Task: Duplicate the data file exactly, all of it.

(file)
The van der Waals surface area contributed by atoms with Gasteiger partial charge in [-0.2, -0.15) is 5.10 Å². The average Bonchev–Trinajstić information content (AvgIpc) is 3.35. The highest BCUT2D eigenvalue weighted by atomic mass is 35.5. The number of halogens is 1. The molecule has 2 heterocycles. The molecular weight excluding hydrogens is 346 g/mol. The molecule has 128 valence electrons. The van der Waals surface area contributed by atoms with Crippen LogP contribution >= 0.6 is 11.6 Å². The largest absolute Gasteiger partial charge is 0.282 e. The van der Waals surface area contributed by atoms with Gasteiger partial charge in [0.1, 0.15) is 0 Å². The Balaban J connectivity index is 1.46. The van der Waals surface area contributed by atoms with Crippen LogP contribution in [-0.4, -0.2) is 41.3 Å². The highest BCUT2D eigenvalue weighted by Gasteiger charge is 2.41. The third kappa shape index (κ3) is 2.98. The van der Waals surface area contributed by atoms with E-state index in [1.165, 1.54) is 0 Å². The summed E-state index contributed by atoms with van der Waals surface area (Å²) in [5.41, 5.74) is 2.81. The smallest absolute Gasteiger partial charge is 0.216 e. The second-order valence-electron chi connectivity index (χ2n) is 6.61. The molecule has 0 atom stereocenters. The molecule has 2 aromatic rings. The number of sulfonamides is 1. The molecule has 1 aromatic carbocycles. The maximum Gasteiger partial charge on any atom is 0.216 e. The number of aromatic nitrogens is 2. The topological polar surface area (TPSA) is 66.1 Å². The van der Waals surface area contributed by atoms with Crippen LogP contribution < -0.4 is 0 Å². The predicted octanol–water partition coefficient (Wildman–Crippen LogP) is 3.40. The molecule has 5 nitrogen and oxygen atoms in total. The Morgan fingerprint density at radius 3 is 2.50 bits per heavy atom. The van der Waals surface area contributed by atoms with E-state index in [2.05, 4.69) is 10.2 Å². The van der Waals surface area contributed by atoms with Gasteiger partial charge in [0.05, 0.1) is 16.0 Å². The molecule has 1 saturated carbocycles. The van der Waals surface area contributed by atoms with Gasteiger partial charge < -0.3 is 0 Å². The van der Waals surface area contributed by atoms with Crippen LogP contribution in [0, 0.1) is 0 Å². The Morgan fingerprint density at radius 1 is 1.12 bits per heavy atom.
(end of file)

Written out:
The van der Waals surface area contributed by atoms with Gasteiger partial charge in [-0.2, -0.15) is 5.10 Å². The average Bonchev–Trinajstić information content (AvgIpc) is 3.35. The highest BCUT2D eigenvalue weighted by atomic mass is 35.5. The number of halogens is 1. The molecule has 2 heterocycles. The molecular weight excluding hydrogens is 346 g/mol. The molecule has 128 valence electrons. The van der Waals surface area contributed by atoms with Crippen LogP contribution >= 0.6 is 11.6 Å². The largest absolute Gasteiger partial charge is 0.282 e. The van der Waals surface area contributed by atoms with Gasteiger partial charge in [0.1, 0.15) is 0 Å². The Balaban J connectivity index is 1.46. The van der Waals surface area contributed by atoms with Crippen LogP contribution in [-0.4, -0.2) is 41.3 Å². The highest BCUT2D eigenvalue weighted by Gasteiger charge is 2.41. The third kappa shape index (κ3) is 2.98. The van der Waals surface area contributed by atoms with E-state index in [1.165, 1.54) is 0 Å². The summed E-state index contributed by atoms with van der Waals surface area (Å²) in [5.41, 5.74) is 2.81. The smallest absolute Gasteiger partial charge is 0.216 e. The second-order valence-electron chi connectivity index (χ2n) is 6.61. The molecule has 0 atom stereocenters. The molecule has 2 aromatic rings. The number of sulfonamides is 1. The molecule has 1 aromatic carbocycles. The maximum Gasteiger partial charge on any atom is 0.216 e. The number of aromatic nitrogens is 2. The topological polar surface area (TPSA) is 66.1 Å². The van der Waals surface area contributed by atoms with Crippen LogP contribution < -0.4 is 0 Å². The predicted octanol–water partition coefficient (Wildman–Crippen LogP) is 3.40. The molecule has 5 nitrogen and oxygen atoms in total. The Morgan fingerprint density at radius 3 is 2.50 bits per heavy atom. The van der Waals surface area contributed by atoms with E-state index in [2.05, 4.69) is 10.2 Å². The van der Waals surface area contributed by atoms with Gasteiger partial charge in [0.05, 0.1) is 16.0 Å². The molecule has 1 saturated carbocycles. The van der Waals surface area contributed by atoms with Gasteiger partial charge < -0.3 is 0 Å². The van der Waals surface area contributed by atoms with Crippen LogP contribution in [0, 0.1) is 0 Å². The Morgan fingerprint density at radius 1 is 1.12 bits per heavy atom.